The file names disappear one by one until the Drop files here text returns to indicate that all the files were uploaded and the application is ready to accept some more files.

But still I’m not happy because I really want to see what files are up on the server so that I can make sure my files really got there.

Listing the Uploaded Files

To get the list of files I need something on the server that I can call to get the list of files. This code, called uploadedFileList.php, is shown in Listing 8.

Listing 8. uploadedFileList.php

This is pretty simple stuff. I just scan the uploads directory and create an XML tag for each of the images in the directory.

The user interface HTML and JavaScript code need to be updated as well, and that’s shown in Listing 9.

Listing 9. classicSandbox.html

The new code includes a <div> tag at the bottom that contains the list of uploaded files. At the top of the file is a new function called updateUploadedFiles, which updates the <div> tag with the list of files returned from the server. This is the complete code for the classicSandbox.html file. Listing 10 shows the complete code for the appSandbox.html file.

Listing 10. appSandbox.html

The updateFileListInWindow function is the big new addition to this file. It makes the request of the PHP script on the server, then parses the XML response to get the URLs of the uploaded files.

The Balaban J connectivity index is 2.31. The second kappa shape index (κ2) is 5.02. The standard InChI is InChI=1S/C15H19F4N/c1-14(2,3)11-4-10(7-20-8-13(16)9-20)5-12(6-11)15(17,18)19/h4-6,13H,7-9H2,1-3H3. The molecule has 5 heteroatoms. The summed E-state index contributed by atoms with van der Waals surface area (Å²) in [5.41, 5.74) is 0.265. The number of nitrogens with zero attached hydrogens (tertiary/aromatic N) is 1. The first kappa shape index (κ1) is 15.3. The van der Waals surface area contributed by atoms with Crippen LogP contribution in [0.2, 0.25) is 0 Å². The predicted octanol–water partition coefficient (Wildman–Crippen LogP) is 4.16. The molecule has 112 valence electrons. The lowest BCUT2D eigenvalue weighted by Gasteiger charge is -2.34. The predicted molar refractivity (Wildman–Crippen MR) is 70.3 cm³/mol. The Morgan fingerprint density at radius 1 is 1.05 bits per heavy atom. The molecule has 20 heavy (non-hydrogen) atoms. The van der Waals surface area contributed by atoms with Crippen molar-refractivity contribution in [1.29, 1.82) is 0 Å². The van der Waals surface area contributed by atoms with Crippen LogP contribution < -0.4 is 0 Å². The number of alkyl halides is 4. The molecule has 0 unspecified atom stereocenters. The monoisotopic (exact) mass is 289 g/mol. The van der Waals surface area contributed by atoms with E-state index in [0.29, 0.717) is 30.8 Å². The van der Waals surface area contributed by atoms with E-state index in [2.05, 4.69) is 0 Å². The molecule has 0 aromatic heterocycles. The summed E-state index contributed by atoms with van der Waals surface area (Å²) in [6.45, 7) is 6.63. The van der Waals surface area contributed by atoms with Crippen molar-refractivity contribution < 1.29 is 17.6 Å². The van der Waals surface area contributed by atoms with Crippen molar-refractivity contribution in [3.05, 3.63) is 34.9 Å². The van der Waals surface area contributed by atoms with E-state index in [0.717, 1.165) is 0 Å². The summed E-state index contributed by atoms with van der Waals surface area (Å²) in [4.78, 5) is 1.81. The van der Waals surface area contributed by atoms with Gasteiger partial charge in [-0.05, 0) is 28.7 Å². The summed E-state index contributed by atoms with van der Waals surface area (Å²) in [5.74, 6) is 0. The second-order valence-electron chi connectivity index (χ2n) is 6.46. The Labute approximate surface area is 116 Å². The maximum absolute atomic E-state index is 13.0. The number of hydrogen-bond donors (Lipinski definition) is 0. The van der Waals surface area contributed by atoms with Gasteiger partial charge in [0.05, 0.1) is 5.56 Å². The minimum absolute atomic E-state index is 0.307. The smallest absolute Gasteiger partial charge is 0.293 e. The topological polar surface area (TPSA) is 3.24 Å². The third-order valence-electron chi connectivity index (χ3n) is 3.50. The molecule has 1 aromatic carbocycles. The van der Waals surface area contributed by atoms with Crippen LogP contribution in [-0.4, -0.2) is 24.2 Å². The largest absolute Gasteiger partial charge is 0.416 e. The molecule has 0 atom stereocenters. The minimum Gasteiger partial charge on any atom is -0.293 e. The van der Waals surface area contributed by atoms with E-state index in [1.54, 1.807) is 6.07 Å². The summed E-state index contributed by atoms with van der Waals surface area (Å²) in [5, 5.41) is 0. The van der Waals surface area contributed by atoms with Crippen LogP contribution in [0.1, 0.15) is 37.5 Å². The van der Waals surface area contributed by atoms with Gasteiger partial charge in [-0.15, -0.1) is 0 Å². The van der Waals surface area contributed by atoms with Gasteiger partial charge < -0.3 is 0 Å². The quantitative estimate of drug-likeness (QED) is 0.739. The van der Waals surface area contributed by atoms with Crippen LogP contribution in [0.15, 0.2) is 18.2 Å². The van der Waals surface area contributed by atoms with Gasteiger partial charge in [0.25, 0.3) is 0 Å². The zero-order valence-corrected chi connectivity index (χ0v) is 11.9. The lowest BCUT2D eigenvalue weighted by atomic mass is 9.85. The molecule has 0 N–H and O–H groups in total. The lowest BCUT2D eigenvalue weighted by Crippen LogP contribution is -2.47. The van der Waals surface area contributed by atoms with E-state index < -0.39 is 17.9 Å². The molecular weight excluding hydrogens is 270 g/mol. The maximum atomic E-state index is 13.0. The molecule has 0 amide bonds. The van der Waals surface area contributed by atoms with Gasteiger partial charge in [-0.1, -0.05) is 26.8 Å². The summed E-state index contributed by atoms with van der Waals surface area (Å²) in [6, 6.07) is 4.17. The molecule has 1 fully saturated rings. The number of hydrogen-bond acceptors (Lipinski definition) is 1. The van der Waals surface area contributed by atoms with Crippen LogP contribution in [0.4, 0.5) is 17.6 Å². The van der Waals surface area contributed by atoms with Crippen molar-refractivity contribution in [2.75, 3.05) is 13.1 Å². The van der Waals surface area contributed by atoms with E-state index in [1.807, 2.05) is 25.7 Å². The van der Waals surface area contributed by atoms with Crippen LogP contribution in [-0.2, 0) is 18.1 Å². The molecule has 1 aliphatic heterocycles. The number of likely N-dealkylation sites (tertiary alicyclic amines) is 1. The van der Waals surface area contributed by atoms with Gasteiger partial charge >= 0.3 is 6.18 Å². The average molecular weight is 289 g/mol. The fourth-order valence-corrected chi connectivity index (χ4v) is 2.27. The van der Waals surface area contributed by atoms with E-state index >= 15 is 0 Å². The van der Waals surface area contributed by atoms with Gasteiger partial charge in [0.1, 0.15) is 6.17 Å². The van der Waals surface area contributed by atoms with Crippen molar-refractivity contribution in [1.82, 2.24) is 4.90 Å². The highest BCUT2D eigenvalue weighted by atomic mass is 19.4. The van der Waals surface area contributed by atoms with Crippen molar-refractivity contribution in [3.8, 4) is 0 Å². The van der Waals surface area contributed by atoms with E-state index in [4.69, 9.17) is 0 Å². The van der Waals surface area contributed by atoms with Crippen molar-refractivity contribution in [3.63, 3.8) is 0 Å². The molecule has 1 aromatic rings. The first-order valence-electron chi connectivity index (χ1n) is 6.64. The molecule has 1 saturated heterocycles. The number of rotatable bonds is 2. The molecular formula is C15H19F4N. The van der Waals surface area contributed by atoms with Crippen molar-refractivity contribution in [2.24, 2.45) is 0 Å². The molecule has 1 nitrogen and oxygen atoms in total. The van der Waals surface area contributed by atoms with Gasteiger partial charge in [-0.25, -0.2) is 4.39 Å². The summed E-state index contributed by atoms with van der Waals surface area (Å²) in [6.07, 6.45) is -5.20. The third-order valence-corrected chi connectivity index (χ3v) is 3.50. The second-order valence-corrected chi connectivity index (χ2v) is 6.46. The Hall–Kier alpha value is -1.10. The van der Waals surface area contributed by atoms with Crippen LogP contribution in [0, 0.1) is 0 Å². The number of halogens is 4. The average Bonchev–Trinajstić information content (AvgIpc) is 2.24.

To test this final version of the uploader application, I again launch it on my desktop, as Figure 6 shows.

Figure 6. An uploader with a drop region and a list of uploaded files

Now I can drop files onto the window and see then disappear from the list of files to upload and reappear in the complete list of uploaded files on the server.

Where to Go from Here

This simple example just scratches the surface of what can be done with Adobe AIR in combination with JavaScript and HTML. From here you could add code to authenticate the user against the system. Adobe AIR allows for child windows, which make building that type of functionality a lot easier. In addition, you can alert the user about the status of uploads by bouncing the dock icon on the Mac or showing icons in the system tray on Windows. In fact, almost every aspect of the local operating system is available to you through simple JavaScript objects.

I’m really excited about Adobe AIR, particularly because it uses the technologies we are already familiar with, like JavaScript and HTML, to build applications. In fact, you could re-use parts of the HTML or JavaScript code you use on your web site to build desktop applications. If you use this example as a basis for your code, which I encourage you to do, feel free to contact me either via the comments or directly, to let me know. Then we can update this article with our work to show more engineers how to use Adobe AIR.

About Cal Evans

Many moons ago, at the tender age of 14, Cal touched his first computer. (We're using the term "computer" loosely here, it was a TRS-80 Model 1) Since then his life has never been the same. He graduated from TRS-80s to Commodores and eventually to IBM PC's. For the past 10 years Cal has worked with PHP and MySQL on Linux OSX, and when necessary, Windows. He has built on a variety of projects ranging in size from simple web pages to multi-million dollar web applications. When not banging his head on his monitor, attempting a blood sacrifice to get a particular piece of code working, he enjoys building and managing development teams using his widely imitated but never patented management style of "management by wandering around". Cal is happily married to wife 1.31, the lovely and talented Kathy. Together they have 2 kids who were both bright enough not to pursue a career in IT. Cal blogs at and is the founder and host of Nomad PHP